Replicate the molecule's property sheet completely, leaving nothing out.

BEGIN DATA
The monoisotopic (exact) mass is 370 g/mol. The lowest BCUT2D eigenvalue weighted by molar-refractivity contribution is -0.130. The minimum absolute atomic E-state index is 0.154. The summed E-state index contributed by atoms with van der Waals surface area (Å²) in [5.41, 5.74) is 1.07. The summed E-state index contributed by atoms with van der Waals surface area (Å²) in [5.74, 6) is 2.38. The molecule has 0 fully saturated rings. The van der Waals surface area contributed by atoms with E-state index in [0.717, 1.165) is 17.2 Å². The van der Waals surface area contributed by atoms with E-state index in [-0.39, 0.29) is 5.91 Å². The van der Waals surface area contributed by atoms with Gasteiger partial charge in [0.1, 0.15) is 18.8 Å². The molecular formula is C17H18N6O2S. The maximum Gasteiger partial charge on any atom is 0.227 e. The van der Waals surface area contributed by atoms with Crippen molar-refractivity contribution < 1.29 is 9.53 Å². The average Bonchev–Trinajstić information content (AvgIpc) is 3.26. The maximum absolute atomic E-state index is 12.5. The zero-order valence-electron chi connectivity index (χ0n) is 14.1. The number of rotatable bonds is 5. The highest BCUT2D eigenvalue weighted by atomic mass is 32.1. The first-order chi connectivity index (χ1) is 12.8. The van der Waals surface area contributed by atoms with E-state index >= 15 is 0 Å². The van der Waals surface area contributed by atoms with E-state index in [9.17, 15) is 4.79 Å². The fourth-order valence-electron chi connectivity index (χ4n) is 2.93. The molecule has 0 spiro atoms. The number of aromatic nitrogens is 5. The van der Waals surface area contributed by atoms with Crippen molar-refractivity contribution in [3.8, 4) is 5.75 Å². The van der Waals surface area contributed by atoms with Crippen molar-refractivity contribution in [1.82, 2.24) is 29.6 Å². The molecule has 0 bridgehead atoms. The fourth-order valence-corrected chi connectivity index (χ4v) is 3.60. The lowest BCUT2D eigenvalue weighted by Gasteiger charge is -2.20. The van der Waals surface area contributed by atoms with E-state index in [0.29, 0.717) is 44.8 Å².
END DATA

The monoisotopic (exact) mass is 370 g/mol. The lowest BCUT2D eigenvalue weighted by molar-refractivity contribution is -0.130. The minimum absolute atomic E-state index is 0.154. The summed E-state index contributed by atoms with van der Waals surface area (Å²) in [5.41, 5.74) is 1.07. The summed E-state index contributed by atoms with van der Waals surface area (Å²) in [5.74, 6) is 2.38. The molecule has 0 fully saturated rings. The van der Waals surface area contributed by atoms with E-state index in [0.717, 1.165) is 17.2 Å². The van der Waals surface area contributed by atoms with E-state index in [-0.39, 0.29) is 5.91 Å². The van der Waals surface area contributed by atoms with Gasteiger partial charge in [0.1, 0.15) is 18.8 Å². The molecular formula is C17H18N6O2S. The maximum Gasteiger partial charge on any atom is 0.227 e. The van der Waals surface area contributed by atoms with Crippen molar-refractivity contribution < 1.29 is 9.53 Å². The average Bonchev–Trinajstić information content (AvgIpc) is 3.26. The maximum absolute atomic E-state index is 12.5. The zero-order valence-electron chi connectivity index (χ0n) is 14.1. The number of rotatable bonds is 5. The highest BCUT2D eigenvalue weighted by atomic mass is 32.1. The first-order chi connectivity index (χ1) is 12.8. The van der Waals surface area contributed by atoms with E-state index >= 15 is 0 Å². The van der Waals surface area contributed by atoms with E-state index in [9.17, 15) is 4.79 Å². The fourth-order valence-electron chi connectivity index (χ4n) is 2.93. The molecule has 0 spiro atoms. The number of aromatic nitrogens is 5. The van der Waals surface area contributed by atoms with Crippen molar-refractivity contribution in [3.8, 4) is 5.75 Å². The van der Waals surface area contributed by atoms with Crippen molar-refractivity contribution in [1.82, 2.24) is 29.6 Å². The molecule has 0 bridgehead atoms. The fourth-order valence-corrected chi connectivity index (χ4v) is 3.60. The lowest BCUT2D eigenvalue weighted by Gasteiger charge is -2.20. The van der Waals surface area contributed by atoms with E-state index in [0.29, 0.717) is 44.8 Å².